Federal Protections for Health Information.
On Dec. 28, 2000, the Department of Health and Human Services Noun 1. Department of Health and Human Services - the United States federal department that administers all federal programs dealing with health and welfare; created in 1979
Health and Human Services, HHS , unveiled sweeping new protections for individually identifiable patient information. The new federal privacy rules, which implement portions of the Health Insurance Portability and Accountability Act The Health Insurance Portability and Accountability Act (HIPAA) was enacted by the U.S. Congress in 1996.
According to the Centers for Medicare and Medicaid Services (CMS) website, Title I of HIPAA protects health insurance coverage for workers and their families when (HIPAA (Health Insurance Portability & Accountability Act of 1996, Public Law 104-191) Also known as the "Kennedy-Kassebaum Act," this U.S. law protects employees' health insurance coverage when they change or lose their jobs (Title I) and provides standards for patient health, ), will have a dramatic impact on the way healthcare entities do business. The regulations apply to health clearinghouses and all but the smallest health plans. Healthcare providers will have to comply with the rules if they transmit any health information in electronic form in connection with certain "standard transactions," including healthcare payment and remittance advice, health claims status, and referral certification and authorization.
The new provisions are designed to create a minimum level of privacy for all protected health information protected health information Health informatics Any individually identifiable health informatlon that is used or circulated by an entity that falls under the governance of HIPAA; the privacy regulations mandate safeguards for protected health information, and the . State laws that are more stringent than the federal HIPAA rules will remain in effect, but the new rules will preempt other state laws relating to health information privacy. Entities covered under the rules will be required to implement a number of policies and procedures Policies and Procedures are a set of documents that describe an organization's policies for operation and the procedures necessary to fulfill the policies. They are often initiated because of some external requirement, such as environmental compliance or other governmental designed to ensure that health information will be used or disclosed only as permitted by the rules. For example, most healthcare providers will have to obtain a written "consent" from an individual in order to use or disclose the individual's health information for treatment, payment or healthcare operations. Covered entities must obtain a separate written "authorization" to use or disclose health information for any other purpose. They also will have to designate a privacy officer who will help ensure that the entity meets the privacy requirements.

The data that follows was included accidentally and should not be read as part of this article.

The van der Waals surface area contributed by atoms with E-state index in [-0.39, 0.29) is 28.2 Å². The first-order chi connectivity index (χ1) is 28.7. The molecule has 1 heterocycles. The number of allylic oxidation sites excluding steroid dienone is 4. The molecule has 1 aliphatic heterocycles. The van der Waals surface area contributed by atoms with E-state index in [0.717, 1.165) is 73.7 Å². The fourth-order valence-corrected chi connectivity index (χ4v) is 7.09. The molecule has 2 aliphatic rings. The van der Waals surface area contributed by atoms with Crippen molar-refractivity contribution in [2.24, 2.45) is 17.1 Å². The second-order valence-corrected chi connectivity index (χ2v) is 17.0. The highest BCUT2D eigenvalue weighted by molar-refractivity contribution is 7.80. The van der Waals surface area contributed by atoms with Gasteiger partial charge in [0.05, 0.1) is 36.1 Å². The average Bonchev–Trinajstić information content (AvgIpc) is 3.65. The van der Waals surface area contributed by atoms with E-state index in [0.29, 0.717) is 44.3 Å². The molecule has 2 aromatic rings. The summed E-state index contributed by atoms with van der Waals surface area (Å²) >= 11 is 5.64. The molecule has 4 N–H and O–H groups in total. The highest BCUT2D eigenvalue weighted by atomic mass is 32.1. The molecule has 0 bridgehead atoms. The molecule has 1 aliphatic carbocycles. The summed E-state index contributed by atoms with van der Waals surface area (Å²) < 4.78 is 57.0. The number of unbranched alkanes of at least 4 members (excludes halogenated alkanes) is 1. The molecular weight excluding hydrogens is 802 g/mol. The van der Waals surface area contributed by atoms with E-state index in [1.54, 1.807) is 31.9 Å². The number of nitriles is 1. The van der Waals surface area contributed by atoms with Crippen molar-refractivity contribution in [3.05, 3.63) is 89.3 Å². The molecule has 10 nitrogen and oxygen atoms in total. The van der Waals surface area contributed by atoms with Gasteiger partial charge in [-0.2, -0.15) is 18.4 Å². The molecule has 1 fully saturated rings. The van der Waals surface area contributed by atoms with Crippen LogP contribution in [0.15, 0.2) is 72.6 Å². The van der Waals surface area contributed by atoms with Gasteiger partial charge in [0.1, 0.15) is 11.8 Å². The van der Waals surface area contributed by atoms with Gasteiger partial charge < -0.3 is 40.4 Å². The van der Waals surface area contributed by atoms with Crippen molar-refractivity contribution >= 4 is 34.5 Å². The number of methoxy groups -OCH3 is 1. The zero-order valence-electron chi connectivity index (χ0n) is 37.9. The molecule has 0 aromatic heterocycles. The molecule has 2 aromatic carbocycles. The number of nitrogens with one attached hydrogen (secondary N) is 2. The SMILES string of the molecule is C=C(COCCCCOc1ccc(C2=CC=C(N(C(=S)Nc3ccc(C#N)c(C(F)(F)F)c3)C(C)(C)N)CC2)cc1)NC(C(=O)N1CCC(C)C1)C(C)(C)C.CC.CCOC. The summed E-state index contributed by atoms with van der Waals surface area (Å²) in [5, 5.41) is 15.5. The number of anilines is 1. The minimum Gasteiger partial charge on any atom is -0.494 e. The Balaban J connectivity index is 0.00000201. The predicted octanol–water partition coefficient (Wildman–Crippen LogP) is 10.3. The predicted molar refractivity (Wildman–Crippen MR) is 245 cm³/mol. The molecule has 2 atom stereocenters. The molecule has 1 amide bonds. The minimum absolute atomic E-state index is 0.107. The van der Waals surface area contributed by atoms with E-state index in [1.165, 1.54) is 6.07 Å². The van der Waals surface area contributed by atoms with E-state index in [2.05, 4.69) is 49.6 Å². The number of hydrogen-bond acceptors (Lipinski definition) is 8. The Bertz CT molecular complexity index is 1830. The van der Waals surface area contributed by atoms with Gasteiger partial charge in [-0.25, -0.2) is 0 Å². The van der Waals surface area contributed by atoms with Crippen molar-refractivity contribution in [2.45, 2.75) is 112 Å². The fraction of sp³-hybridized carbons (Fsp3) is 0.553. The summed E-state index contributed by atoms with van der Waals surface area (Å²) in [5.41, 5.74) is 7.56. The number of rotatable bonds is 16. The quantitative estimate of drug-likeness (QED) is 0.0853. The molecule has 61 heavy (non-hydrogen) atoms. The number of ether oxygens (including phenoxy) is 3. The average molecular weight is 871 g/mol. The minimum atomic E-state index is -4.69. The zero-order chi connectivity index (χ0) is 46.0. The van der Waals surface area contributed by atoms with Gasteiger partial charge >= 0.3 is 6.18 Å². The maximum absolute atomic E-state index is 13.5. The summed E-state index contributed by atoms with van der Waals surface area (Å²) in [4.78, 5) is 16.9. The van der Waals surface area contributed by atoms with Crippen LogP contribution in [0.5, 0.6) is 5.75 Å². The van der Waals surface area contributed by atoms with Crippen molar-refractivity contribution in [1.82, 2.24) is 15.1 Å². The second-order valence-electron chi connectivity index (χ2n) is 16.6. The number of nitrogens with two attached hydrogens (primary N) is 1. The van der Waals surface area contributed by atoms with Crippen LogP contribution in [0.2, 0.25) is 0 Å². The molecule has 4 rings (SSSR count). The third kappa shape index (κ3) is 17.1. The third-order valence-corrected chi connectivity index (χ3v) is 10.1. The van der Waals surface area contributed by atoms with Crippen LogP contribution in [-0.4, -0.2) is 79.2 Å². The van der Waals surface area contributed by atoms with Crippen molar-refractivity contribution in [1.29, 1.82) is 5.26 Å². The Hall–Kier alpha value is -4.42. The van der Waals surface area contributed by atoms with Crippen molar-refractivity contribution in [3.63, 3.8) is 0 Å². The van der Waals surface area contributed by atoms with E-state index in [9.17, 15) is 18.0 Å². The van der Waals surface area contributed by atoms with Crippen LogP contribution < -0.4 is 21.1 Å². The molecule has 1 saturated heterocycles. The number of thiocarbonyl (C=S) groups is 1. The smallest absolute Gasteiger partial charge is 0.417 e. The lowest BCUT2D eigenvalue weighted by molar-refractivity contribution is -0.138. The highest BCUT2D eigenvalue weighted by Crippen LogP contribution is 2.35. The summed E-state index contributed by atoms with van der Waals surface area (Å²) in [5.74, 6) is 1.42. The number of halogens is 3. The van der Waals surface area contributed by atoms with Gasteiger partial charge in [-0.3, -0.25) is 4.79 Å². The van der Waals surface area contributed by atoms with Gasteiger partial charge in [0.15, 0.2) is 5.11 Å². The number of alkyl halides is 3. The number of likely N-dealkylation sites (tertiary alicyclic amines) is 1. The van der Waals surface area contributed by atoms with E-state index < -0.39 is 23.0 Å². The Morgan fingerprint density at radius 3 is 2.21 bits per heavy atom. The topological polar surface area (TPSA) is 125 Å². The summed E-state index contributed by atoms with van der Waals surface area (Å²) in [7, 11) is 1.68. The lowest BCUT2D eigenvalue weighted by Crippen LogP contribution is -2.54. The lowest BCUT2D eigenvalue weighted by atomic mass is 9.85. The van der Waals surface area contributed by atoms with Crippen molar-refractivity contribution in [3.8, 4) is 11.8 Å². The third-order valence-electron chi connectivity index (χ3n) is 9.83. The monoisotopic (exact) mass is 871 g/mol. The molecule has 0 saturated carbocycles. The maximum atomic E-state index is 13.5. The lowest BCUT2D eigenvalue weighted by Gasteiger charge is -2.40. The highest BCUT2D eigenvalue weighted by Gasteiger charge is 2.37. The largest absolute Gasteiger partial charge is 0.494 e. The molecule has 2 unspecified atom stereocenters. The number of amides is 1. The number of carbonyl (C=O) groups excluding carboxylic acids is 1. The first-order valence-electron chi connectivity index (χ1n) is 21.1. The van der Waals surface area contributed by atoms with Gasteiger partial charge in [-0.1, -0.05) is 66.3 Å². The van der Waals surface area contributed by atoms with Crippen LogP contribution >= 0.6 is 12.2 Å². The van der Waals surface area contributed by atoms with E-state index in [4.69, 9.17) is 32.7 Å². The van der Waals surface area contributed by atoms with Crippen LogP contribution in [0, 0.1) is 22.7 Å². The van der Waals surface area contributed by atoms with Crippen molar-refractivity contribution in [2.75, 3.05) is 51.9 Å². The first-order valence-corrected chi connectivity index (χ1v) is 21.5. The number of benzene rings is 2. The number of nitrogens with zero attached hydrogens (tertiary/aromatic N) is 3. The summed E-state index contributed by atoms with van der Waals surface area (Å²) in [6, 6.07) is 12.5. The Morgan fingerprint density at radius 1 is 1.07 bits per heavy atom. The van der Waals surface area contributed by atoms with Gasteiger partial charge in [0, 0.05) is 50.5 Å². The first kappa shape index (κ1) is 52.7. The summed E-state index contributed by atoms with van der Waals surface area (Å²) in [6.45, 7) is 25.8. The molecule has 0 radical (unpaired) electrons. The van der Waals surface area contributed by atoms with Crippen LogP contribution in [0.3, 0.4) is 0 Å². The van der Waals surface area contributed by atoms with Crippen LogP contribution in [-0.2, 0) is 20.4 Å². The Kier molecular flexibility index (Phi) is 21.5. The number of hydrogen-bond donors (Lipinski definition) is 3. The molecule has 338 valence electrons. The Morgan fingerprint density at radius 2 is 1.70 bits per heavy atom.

Most covered entities will have to comply with the rules by 2003. Although it may sound like a lot of time, the complexity of the regulations and the fundamental procedural and cultural changes many covered entities will be forced to undergo could take several months to implement. Because severe civil and criminal penalties may apply for failing to adhere to the rules, healthcare companies and providers should begin working now to come into compliance by the deadline.
Contributed by Shannon Hartsfield, Esq., chair of the Healthcare Law Committee for the Young Lawyers Division of the American Bar Association American Bar Association (ABA), voluntary organization of lawyers admitted to the bar of any state. Founded (1878) largely through the efforts of the Connecticut Bar Association, it is devoted to improving the administration of justice, seeking uniformity of law . She is an associate with Holland & Knight LLP LLP - Lower Layer Protocol , Tallahassee, FL, and can be reached at email@example.com